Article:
Have a Good Conversation

[icon name="fa-slideshare"] STANDARD 2: design and develop digital age learning experiences and assessments

Although I will still file it under ISTE standard 2, this article is a little different from your usual tip of the web of the web. Today we’ll address one of the foundational skills that should precede using technology: the art of conversation. In fact, we will look into how to have a good conversation, and just as importantly, how to teach students how to have a good conversation.

The Most Important 21st Century Skill

During the 11:44 min of her inspiring TED talk, Celeste Headlee, a public radio talk show host shares ten tips on how to have a better conversation. Before heading into each of those, Celeste quotes a point which even as a long time adept of technology, I recognize as a self-evident truth to be shared:

Have A Good Conversation

Have A Good Conversation

“Kids spend hours each day engaging with ideas and one another through screens—but rarely do they have an opportunity to truly hone their interpersonal communication skills. (…) Is there any 21st-century skill more important than being able to sustain confident, coherent conversation?”
(Barnwell, 2014)

In full agreement with this statement, and considering that 21st century skills are necessary for all 21st century citizens, students and teachers included, I wanted to reproduce Celeste’s tips to remind myself of how to better handle conversations:

Ten Basic Rules of How to Have a Good Conversation

  1. Don’t multitask. Be in that moment. If you want to get out of that conversation, get out of the conversation.
  2. Don’t pontificate. If you want to state your opinion without any opportunity for response, write a blog.
  3. Use open-ended questions. Start your questions with who, what, when, where, why and how.
  4. Go with the flow. Thoughts will come into your mind and you need to let them go out of your mind.
  5. If you don’t know, say that you don’t know.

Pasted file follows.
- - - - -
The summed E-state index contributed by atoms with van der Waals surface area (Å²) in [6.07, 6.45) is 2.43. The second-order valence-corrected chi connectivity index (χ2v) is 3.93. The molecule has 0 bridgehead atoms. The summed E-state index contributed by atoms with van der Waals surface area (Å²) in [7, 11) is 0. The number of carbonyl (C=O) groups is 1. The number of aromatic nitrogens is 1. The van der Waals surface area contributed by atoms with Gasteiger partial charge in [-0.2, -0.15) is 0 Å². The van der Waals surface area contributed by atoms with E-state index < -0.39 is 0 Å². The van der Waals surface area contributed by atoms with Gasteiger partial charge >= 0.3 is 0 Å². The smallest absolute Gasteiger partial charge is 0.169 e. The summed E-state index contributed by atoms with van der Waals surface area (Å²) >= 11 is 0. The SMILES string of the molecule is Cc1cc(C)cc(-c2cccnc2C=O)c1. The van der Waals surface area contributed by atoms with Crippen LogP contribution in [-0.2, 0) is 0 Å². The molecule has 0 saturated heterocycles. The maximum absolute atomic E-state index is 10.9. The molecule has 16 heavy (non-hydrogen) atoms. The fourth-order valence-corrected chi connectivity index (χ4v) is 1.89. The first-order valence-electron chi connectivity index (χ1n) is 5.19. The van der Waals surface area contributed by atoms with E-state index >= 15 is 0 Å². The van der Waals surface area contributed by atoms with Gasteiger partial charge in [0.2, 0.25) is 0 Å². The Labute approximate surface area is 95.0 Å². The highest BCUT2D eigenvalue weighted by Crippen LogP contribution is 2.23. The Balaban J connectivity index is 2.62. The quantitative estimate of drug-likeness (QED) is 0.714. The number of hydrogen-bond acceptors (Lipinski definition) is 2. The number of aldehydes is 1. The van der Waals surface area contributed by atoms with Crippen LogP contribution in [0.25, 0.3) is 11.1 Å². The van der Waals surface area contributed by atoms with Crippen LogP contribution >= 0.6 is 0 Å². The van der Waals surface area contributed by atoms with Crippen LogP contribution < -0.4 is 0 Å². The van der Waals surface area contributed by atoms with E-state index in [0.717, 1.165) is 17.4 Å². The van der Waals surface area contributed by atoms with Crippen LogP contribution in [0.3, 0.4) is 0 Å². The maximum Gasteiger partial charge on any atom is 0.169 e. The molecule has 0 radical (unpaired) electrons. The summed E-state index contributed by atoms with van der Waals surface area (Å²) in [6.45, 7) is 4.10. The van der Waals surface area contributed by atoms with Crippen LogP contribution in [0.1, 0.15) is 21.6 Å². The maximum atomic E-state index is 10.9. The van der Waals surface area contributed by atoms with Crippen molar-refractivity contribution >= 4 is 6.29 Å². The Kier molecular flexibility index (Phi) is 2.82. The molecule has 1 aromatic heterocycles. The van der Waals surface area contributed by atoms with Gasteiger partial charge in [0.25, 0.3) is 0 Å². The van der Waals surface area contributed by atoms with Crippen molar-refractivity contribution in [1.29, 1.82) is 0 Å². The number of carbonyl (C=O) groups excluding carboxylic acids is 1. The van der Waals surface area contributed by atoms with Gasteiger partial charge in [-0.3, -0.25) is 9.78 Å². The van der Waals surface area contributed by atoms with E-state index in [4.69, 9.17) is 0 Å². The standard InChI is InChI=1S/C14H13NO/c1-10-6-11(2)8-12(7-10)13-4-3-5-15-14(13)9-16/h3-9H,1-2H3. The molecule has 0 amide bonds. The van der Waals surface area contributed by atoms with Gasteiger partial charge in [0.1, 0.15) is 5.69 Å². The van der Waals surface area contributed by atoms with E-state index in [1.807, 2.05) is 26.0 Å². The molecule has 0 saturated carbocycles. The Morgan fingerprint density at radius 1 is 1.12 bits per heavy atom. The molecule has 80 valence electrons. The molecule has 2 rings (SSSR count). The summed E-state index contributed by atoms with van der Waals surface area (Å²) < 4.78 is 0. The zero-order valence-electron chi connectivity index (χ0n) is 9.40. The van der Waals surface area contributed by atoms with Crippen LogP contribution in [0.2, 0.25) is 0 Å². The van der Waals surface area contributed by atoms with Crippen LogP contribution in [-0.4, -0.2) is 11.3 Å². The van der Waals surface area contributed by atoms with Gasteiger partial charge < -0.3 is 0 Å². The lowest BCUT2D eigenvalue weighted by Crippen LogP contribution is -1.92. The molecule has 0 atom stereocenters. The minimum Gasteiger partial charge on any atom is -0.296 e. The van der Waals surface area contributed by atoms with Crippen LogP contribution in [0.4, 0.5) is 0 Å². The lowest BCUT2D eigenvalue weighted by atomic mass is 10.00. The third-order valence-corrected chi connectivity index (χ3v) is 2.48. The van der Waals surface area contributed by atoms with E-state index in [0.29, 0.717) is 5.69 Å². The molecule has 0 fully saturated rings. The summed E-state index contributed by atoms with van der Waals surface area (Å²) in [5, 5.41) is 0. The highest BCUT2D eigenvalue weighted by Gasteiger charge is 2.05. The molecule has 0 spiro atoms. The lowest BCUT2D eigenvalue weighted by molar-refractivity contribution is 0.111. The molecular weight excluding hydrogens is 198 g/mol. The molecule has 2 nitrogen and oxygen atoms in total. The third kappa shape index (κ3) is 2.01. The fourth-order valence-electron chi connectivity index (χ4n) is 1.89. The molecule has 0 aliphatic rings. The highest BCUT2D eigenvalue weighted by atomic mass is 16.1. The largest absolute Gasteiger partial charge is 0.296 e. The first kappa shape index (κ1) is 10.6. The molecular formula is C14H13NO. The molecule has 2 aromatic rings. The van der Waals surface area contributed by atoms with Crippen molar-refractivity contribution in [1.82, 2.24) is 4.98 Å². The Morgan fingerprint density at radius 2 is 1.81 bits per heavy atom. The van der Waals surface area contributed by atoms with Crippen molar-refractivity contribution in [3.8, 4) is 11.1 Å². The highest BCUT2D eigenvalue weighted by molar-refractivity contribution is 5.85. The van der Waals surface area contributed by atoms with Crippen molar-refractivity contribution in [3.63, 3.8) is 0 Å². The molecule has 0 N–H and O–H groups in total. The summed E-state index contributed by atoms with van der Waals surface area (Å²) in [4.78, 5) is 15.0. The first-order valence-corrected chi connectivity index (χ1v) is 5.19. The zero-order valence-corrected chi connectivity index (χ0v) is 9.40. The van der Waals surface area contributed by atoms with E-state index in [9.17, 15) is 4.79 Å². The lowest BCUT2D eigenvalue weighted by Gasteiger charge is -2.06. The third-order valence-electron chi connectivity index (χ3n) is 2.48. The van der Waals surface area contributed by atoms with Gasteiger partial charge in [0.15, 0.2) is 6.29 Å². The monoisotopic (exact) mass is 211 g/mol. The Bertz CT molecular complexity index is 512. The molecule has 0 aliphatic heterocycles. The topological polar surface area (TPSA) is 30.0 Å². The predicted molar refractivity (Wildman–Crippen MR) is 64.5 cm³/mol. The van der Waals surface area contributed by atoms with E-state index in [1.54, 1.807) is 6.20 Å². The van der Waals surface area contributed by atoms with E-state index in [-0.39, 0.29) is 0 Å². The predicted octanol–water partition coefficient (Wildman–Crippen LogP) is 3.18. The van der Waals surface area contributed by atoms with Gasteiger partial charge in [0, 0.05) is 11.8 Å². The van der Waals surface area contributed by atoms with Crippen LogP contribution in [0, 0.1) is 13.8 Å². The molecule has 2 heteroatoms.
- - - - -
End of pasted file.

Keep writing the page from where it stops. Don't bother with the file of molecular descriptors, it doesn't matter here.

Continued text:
6. Don’t equate your experience with theirs. It’s not the same. It is never the same.
  7. Try not to repeat yourself. Sometimes we keep rephrasing a point over and over. Don’t do that.
  8. Stay out of the weeds. People don’t care about the years, names, date and details you are struggling to come up with.
  9. Listen. We would rather talk, but instead listen. Paraphrasing Buddha: “If you mouth is open, you’re not learning”.
  10. Be brief. Don’t miss Celeste’s sister quote on this tip.

(Headlee, 2016)

And perhaps the best advice Celeste gave outside of this list:

“Many of you have already heard a lot of advice on this, things like look the person in the eye, think of interesting topics to discuss in advance, look, nod and smile to show that you’re paying attention, repeat back what you just heard or summarize it. So I want you to forget all of that. It is crap. There is no reason to learn how to show you’re paying attention if you are in fact paying attention.
(Headlee, 2016)

Watch Celeste’s talk How to Have a Good Conversation:

Be Polite

The only rules that could perhaps supersede this list are the basic rules of courtesy. If they are missing, start there. To this day, I still believe that these are the most important social skills I teach students day in and day out:

  1. Greet people. Say hello and goodbye. Notice people around you.
  2. Say please. Never omit this word when you ask for a favor.
  3. And thank you. Always be thankful when you receive something from someone, especially when it is a compliment.

That’s it for today. I am on my way to have better conversations. Thank you Celeste.


1. Barnwell, P. (2014, April 22). My Students Don’t Know How to Have a Conversation. Retrieved March 17, 2016, from http://www.theatlantic.com/education/archive/2014/04/my-students-dont-know-how-to-have-a-conversation/360993/

2. Headlee, C. (n.d.). 10 ways to have a better conversation. Retrieved March 17, 2016, from https://www.ted.com/talks/celeste_headlee_10_ways_to_have_a_better_conversation

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